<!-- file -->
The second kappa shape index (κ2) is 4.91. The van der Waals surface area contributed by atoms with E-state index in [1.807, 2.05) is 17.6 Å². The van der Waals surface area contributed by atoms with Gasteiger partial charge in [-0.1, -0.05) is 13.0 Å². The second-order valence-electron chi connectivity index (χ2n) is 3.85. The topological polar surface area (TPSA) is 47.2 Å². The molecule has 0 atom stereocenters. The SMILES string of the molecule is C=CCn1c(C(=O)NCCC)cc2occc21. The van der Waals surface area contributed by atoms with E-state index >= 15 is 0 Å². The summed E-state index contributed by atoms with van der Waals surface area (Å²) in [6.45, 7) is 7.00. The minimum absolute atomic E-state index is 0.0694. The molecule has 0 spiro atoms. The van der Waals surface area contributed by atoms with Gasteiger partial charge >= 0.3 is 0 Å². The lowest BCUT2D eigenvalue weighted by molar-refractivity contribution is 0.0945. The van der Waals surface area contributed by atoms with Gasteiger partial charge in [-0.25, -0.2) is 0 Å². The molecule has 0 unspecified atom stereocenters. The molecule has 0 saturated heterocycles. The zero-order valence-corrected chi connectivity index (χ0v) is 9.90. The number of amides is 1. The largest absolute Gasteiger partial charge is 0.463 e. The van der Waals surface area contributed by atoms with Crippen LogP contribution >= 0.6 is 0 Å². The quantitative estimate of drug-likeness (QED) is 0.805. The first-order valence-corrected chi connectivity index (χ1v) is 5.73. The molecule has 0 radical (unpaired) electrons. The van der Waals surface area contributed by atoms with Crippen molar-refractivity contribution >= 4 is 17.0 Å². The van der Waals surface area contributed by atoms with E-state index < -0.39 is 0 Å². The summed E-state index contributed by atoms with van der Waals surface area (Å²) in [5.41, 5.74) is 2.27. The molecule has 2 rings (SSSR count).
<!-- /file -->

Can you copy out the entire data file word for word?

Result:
The second kappa shape index (κ2) is 4.91. The van der Waals surface area contributed by atoms with E-state index in [1.807, 2.05) is 17.6 Å². The van der Waals surface area contributed by atoms with Gasteiger partial charge in [-0.1, -0.05) is 13.0 Å². The second-order valence-electron chi connectivity index (χ2n) is 3.85. The topological polar surface area (TPSA) is 47.2 Å². The molecule has 0 atom stereocenters. The SMILES string of the molecule is C=CCn1c(C(=O)NCCC)cc2occc21. The van der Waals surface area contributed by atoms with E-state index >= 15 is 0 Å². The summed E-state index contributed by atoms with van der Waals surface area (Å²) in [6.45, 7) is 7.00. The minimum absolute atomic E-state index is 0.0694. The molecule has 0 spiro atoms. The van der Waals surface area contributed by atoms with Gasteiger partial charge >= 0.3 is 0 Å². The lowest BCUT2D eigenvalue weighted by molar-refractivity contribution is 0.0945. The van der Waals surface area contributed by atoms with Gasteiger partial charge in [-0.25, -0.2) is 0 Å². The molecule has 0 unspecified atom stereocenters. The molecule has 0 saturated heterocycles. The zero-order valence-corrected chi connectivity index (χ0v) is 9.90. The number of amides is 1. The largest absolute Gasteiger partial charge is 0.463 e. The van der Waals surface area contributed by atoms with Crippen LogP contribution >= 0.6 is 0 Å². The quantitative estimate of drug-likeness (QED) is 0.805. The first-order valence-corrected chi connectivity index (χ1v) is 5.73. The molecule has 0 radical (unpaired) electrons. The van der Waals surface area contributed by atoms with Crippen molar-refractivity contribution >= 4 is 17.0 Å². The van der Waals surface area contributed by atoms with E-state index < -0.39 is 0 Å². The summed E-state index contributed by atoms with van der Waals surface area (Å²) in [5.41, 5.74) is 2.27. The molecule has 2 rings (SSSR count).